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What Money Can't Buy - the moral limit of markets

St Paul's Institute, London School of Economics and Political Science and JustShare public debate

Is there something wrong with a world in which everything is for sale? If so, how can we prevent market values from reaching into spheres of life where they don't belong? What are the moral limits of markets?

Noted public philosopher and Harvard professor Michael J. Sandel will explore some of these pressing questions with responses from Bishop Peter Selby. St Paul's Cathedral is delighted to host a discussion on this vital topic within a sacred space in order to explore the intersection between faith, morality and markets and the power that money has in our lives. Questions and comments from the audience will be taken.

Michael J. Sandel is the Anne T. and Robert M. Bass Professor of Government at Harvard University, where he has taught political philosophy since 1980. His recent book, Justice: What's the Right Thing to Do? relates the big questions of political philosophy to the most vexing issues of our time. His new book, What Money Can't Buy: The Moral Limits of Markets|, has just been published. At Harvard, Sandel's courses include Ethics, Biotechnology, and the Future of Human Nature, Ethics, Economics, and Law, and Globalization and Its Critics. His undergraduate course, Justice|, has enrolled over 15,000 students, and is the first Harvard course to be made freely available online and on public television. A recipient of the Harvard-Radcliffe Phi Beta Kappa Teaching Prize, Sandel was recognised by the American Political Science Association in 2008 for a career of excellence in teaching. He has been a visiting professor at the Sorbonne (Paris), delivered the Tanner Lectures on Human Values at Oxford University, and in 2009 delivered the BBC Reith Lectures. In 2010, China Newsweek named him the "most influential foreign figure of the year" in China.

Dr Peter Selby was Bishop of Worcester from 1997 until 2007 and in 2001 was also appointed to Bishop of Prisons, a post from which he also retired in September 2007. Dr Selby's interest in prisons is long-standing, and he is himself the son of refugees, and served for a time as the Chair of the Asylum Committee of the Refugee Council. His concern for prisons and the criminal justice system extends back to 1965 when he served as an interim chaplain at San Quentin, California, as part of his ministerial training. Since then, criminal justice and refugee issues have been consistent features of his work in the Church of England. He has served in posts involving adult education and policy development, as well as in pastoral and consultancy work, in South London and in the North-East. He became a bishop in 1984 in South-West London, and undertook research into international and personal debt as the William Leech Professorial Fellow in Durham from 1992 to 1997. He began his current role as President of the National Council for Independent Monitoring Boards on 1 January 2008.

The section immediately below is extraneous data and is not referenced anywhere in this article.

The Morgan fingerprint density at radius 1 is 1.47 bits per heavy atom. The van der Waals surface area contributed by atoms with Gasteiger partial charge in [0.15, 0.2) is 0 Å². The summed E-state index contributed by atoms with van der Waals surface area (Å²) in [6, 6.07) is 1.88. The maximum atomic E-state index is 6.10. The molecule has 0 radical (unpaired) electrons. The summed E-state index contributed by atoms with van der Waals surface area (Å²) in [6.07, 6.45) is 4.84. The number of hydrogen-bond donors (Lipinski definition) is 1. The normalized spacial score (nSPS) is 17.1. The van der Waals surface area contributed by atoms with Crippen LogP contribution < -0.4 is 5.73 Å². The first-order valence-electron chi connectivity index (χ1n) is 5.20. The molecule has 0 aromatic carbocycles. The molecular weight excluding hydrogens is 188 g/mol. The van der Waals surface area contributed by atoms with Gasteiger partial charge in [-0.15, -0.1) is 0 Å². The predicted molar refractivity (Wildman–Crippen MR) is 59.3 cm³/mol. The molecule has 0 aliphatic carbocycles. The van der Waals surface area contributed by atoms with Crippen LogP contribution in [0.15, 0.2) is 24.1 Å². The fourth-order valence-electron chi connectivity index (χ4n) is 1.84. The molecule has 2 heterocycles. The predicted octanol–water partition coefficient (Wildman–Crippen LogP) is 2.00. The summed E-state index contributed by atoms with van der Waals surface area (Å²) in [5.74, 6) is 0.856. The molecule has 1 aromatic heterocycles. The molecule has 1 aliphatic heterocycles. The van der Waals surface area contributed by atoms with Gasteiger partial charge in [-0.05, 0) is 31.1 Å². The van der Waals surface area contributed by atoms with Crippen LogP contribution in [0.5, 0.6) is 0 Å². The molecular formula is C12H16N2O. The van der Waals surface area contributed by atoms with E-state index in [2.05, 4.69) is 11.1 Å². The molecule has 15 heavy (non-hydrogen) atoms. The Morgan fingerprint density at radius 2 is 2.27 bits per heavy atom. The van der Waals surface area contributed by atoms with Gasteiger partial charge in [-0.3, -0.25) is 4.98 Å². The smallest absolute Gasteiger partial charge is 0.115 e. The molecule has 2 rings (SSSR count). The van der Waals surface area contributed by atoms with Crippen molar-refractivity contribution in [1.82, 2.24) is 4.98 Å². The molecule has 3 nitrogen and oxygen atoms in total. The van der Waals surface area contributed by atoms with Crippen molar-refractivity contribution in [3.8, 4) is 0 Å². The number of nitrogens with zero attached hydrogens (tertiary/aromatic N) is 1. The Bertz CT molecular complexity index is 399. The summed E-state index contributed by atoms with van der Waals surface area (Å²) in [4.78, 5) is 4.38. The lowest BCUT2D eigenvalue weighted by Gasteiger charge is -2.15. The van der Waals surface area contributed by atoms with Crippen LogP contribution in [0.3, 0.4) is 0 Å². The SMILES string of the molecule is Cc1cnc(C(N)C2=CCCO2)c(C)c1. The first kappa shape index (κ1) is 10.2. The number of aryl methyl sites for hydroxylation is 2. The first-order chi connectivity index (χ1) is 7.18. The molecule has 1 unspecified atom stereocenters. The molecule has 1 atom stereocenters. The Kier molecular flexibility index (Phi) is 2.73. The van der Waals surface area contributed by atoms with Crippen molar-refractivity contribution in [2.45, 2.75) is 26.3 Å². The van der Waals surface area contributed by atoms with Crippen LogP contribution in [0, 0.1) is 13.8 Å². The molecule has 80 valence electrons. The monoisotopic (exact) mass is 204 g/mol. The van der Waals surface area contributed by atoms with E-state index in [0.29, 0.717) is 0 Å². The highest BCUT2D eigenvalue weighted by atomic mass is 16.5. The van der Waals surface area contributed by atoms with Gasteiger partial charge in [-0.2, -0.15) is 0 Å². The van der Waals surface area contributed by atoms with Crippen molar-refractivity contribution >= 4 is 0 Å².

St Paul's Institute| seeks to foster an informed Christian response to the most urgent ethical and spiritual issues of our times: financial integrity, economic justice, and the meaning of the common good.

JustShare| is a coalition of churches and charities committed to global development and social justice.


Professor Michael Sandel | talks
Mrs Ann Pettifor | talks | www
Discussant: Rt Revd Peter Selby | talks
Discussant: Professor Julian Le Grand | talks
Discussant: Stephanie Flanders | talks


Date and Time:

23 May 2012 at 6:30 pm


1 hour 30 minutes



St Paul's Cathedral
The Chapterhouse
St Paul's Church Yard
+44 20 72 36 41 28
Show map

Organised by:

London School of Economics & Political Science
See other talks organised by London School of Economics & Political Science...




Available from:

This event is free and open to all however a ticket is required, only one ticket per person can be requested.

Members of the public, LSE staff, students and alumni can request one ticket via the online ticket request form which will be live on this listing after 10pm Thursday 10 May till at least 12noon on Friday 11 May. If at 12noon we have received more requests than there are tickets available, the line will be closed, and tickets will be allocated on a random basis to those requests received. If we have received fewer requests than tickets available, the ticket line will stay open until all tickets have been allocated.

Additional Information:

From time to time there are changes to event details so we strongly recommend that if you plan to attend this event you check the listing for this event on the LSE events website on the day of the event.

For any queries email events@lse.ac.uk|.

Media queries: please contact the Press Office if you would like to reserve a press seat or have a media query about this event, email pressoffice@lse.ac.uk

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